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The American Association of University Professors today released a new kind of diagnostic tool for assessing institutions’ academic freedom. The report is a based on an examination of 198 college and university faculty handbooks’ and collective bargaining agreements’ policies on academic freedom, dismissal for cause, financial exigency and program discontinuance. The investigation loosely tracks a similar study from 2000, revealing changes over time.

The good news, from the AAUP’s point of view, is that many of its recommended policies and standards are still prevalent, or more prevalent, within these documents, than they were in 2000. The bad news is that some AAUP-backed policies concerning financial exigency, in particular, are lacking, especially in light of the coronavirus pandemic.

Seventy-three percent of the four-year institutions with a tenure system studied based their academic freedom policy directly on AAUP standards, according to the report. Three percent of institutions have no academic freedom statement, and 24 percent have an academic freedom statement not based on AAUP language.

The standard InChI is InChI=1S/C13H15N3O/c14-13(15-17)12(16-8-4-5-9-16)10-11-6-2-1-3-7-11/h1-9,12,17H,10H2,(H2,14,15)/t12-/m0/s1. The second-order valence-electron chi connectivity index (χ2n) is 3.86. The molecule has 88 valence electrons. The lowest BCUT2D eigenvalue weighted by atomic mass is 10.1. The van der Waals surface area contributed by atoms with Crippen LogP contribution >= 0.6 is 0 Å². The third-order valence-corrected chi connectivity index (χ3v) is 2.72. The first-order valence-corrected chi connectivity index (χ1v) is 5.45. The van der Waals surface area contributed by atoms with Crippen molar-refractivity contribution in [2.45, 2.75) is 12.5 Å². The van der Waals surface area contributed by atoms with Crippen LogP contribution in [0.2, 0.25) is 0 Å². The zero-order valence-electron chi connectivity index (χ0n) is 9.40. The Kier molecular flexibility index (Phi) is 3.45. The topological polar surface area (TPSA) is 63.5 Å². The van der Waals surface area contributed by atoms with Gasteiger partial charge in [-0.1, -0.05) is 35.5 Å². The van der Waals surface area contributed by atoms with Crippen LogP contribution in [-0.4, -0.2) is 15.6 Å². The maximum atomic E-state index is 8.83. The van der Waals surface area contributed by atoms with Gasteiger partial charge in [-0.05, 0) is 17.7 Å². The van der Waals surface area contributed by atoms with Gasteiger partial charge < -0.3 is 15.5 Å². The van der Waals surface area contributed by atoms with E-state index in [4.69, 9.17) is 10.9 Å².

On financial exigency, 95 percent of institutions studied have financial exigency policies that allow for the termination of appointments. Some 55 percent do not explicitly define those conditions, down from 69 percent in 2000. That’s an improvement, but the AAUP urges that institutions align their definitions of true financial exigency with the AAUP’s in a new era of COVID-19-related financial challenges, with layoffs a looming threat.

Policies surrounding termination also need to be shored up, to include procedural safeguards such as timely notice or severance pay, according to the association. Procedural safeguards for termination were included in about 66 percent of the sample documents, compared to just 50 percent in 2000, and they were most common at institutions with collective bargaining agreements.